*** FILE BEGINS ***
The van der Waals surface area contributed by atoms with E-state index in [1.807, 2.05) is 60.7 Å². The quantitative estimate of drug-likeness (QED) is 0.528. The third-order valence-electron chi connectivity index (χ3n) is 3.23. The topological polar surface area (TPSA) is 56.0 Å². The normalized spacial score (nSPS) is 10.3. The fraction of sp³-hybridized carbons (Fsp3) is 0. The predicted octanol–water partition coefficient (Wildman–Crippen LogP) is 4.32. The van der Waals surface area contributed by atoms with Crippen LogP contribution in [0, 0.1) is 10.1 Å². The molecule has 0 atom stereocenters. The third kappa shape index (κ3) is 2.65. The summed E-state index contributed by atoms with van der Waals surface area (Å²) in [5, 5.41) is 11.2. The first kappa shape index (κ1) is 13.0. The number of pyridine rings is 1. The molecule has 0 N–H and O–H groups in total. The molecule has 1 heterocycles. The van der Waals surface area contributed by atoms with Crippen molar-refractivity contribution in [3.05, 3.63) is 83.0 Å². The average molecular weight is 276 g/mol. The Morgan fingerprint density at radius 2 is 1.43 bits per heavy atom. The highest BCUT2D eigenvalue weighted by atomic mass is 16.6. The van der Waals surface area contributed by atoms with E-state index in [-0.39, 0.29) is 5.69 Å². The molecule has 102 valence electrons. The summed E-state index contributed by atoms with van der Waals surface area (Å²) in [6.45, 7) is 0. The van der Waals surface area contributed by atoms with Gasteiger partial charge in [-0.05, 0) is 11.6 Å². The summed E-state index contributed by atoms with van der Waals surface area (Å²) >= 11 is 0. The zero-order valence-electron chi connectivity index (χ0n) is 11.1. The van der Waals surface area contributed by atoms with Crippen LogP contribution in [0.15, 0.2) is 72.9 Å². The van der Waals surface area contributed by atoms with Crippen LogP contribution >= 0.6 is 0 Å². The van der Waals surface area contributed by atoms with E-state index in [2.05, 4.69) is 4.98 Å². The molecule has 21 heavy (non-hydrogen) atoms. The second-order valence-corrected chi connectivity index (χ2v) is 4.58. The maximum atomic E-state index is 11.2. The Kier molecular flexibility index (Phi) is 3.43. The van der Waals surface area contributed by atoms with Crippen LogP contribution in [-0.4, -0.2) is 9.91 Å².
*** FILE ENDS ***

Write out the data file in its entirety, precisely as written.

The van der Waals surface area contributed by atoms with E-state index in [1.807, 2.05) is 60.7 Å². The quantitative estimate of drug-likeness (QED) is 0.528. The third-order valence-electron chi connectivity index (χ3n) is 3.23. The topological polar surface area (TPSA) is 56.0 Å². The normalized spacial score (nSPS) is 10.3. The fraction of sp³-hybridized carbons (Fsp3) is 0. The predicted octanol–water partition coefficient (Wildman–Crippen LogP) is 4.32. The van der Waals surface area contributed by atoms with Crippen LogP contribution in [0, 0.1) is 10.1 Å². The molecule has 0 atom stereocenters. The third kappa shape index (κ3) is 2.65. The summed E-state index contributed by atoms with van der Waals surface area (Å²) in [5, 5.41) is 11.2. The first kappa shape index (κ1) is 13.0. The number of pyridine rings is 1. The molecule has 0 N–H and O–H groups in total. The molecule has 1 heterocycles. The van der Waals surface area contributed by atoms with Crippen molar-refractivity contribution in [3.05, 3.63) is 83.0 Å². The average molecular weight is 276 g/mol. The Morgan fingerprint density at radius 2 is 1.43 bits per heavy atom. The highest BCUT2D eigenvalue weighted by atomic mass is 16.6. The van der Waals surface area contributed by atoms with E-state index in [-0.39, 0.29) is 5.69 Å². The molecule has 102 valence electrons. The summed E-state index contributed by atoms with van der Waals surface area (Å²) in [6.45, 7) is 0. The van der Waals surface area contributed by atoms with Gasteiger partial charge in [-0.05, 0) is 11.6 Å². The summed E-state index contributed by atoms with van der Waals surface area (Å²) >= 11 is 0. The zero-order valence-electron chi connectivity index (χ0n) is 11.1. The van der Waals surface area contributed by atoms with Crippen LogP contribution in [0.15, 0.2) is 72.9 Å². The van der Waals surface area contributed by atoms with Crippen LogP contribution >= 0.6 is 0 Å². The van der Waals surface area contributed by atoms with E-state index in [2.05, 4.69) is 4.98 Å². The molecule has 21 heavy (non-hydrogen) atoms. The second-order valence-corrected chi connectivity index (χ2v) is 4.58. The maximum atomic E-state index is 11.2. The Kier molecular flexibility index (Phi) is 3.43. The van der Waals surface area contributed by atoms with Crippen LogP contribution in [-0.4, -0.2) is 9.91 Å².